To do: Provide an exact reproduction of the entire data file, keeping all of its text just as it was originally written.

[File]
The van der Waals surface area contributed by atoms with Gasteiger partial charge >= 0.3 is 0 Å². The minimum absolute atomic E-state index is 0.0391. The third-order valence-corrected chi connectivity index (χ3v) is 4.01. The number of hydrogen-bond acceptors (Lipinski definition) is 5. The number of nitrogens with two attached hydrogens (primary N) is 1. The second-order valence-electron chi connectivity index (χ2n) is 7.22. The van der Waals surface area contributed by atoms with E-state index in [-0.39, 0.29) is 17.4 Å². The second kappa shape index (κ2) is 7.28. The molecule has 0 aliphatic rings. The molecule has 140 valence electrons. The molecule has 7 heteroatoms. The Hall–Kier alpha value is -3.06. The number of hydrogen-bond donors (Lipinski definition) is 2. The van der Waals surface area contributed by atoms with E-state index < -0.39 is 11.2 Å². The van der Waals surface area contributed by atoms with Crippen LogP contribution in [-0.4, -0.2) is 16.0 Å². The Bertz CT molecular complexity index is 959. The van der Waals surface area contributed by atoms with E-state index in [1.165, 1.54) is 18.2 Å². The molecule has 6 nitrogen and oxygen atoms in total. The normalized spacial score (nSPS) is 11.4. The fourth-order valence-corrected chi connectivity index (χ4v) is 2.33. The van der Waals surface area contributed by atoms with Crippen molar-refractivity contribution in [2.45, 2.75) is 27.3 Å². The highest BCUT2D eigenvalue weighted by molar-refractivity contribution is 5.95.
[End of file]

The van der Waals surface area contributed by atoms with Gasteiger partial charge >= 0.3 is 0 Å². The minimum absolute atomic E-state index is 0.0391. The third-order valence-corrected chi connectivity index (χ3v) is 4.01. The number of hydrogen-bond acceptors (Lipinski definition) is 5. The number of nitrogens with two attached hydrogens (primary N) is 1. The second-order valence-electron chi connectivity index (χ2n) is 7.22. The van der Waals surface area contributed by atoms with E-state index in [-0.39, 0.29) is 17.4 Å². The second kappa shape index (κ2) is 7.28. The molecule has 0 aliphatic rings. The molecule has 140 valence electrons. The molecule has 7 heteroatoms. The Hall–Kier alpha value is -3.06. The number of hydrogen-bond donors (Lipinski definition) is 2. The van der Waals surface area contributed by atoms with E-state index < -0.39 is 11.2 Å². The van der Waals surface area contributed by atoms with Crippen LogP contribution in [-0.4, -0.2) is 16.0 Å². The Bertz CT molecular complexity index is 959. The van der Waals surface area contributed by atoms with E-state index in [1.165, 1.54) is 18.2 Å². The molecule has 6 nitrogen and oxygen atoms in total. The normalized spacial score (nSPS) is 11.4. The fourth-order valence-corrected chi connectivity index (χ4v) is 2.33. The van der Waals surface area contributed by atoms with Crippen molar-refractivity contribution in [2.45, 2.75) is 27.3 Å². The highest BCUT2D eigenvalue weighted by molar-refractivity contribution is 5.95.